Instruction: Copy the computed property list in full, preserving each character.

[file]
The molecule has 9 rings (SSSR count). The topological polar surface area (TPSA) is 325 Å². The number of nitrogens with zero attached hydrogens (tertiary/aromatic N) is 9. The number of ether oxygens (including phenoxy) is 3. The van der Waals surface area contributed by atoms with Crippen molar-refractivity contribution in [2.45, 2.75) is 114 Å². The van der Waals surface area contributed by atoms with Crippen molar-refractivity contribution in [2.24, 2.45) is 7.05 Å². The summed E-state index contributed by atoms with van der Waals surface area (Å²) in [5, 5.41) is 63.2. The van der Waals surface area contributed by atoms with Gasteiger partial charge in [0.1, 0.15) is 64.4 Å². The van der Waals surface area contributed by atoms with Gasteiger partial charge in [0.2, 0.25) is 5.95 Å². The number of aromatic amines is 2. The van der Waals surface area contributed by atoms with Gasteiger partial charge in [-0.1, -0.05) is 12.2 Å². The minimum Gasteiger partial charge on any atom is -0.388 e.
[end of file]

The molecule has 9 rings (SSSR count). The topological polar surface area (TPSA) is 325 Å². The number of nitrogens with zero attached hydrogens (tertiary/aromatic N) is 9. The number of ether oxygens (including phenoxy) is 3. The van der Waals surface area contributed by atoms with Crippen molar-refractivity contribution in [2.45, 2.75) is 114 Å². The van der Waals surface area contributed by atoms with Crippen molar-refractivity contribution in [2.24, 2.45) is 7.05 Å². The summed E-state index contributed by atoms with van der Waals surface area (Å²) in [5, 5.41) is 63.2. The van der Waals surface area contributed by atoms with Gasteiger partial charge in [0.1, 0.15) is 64.4 Å². The van der Waals surface area contributed by atoms with Gasteiger partial charge in [0.2, 0.25) is 5.95 Å². The number of aromatic amines is 2. The van der Waals surface area contributed by atoms with Gasteiger partial charge in [-0.1, -0.05) is 12.2 Å². The minimum Gasteiger partial charge on any atom is -0.388 e.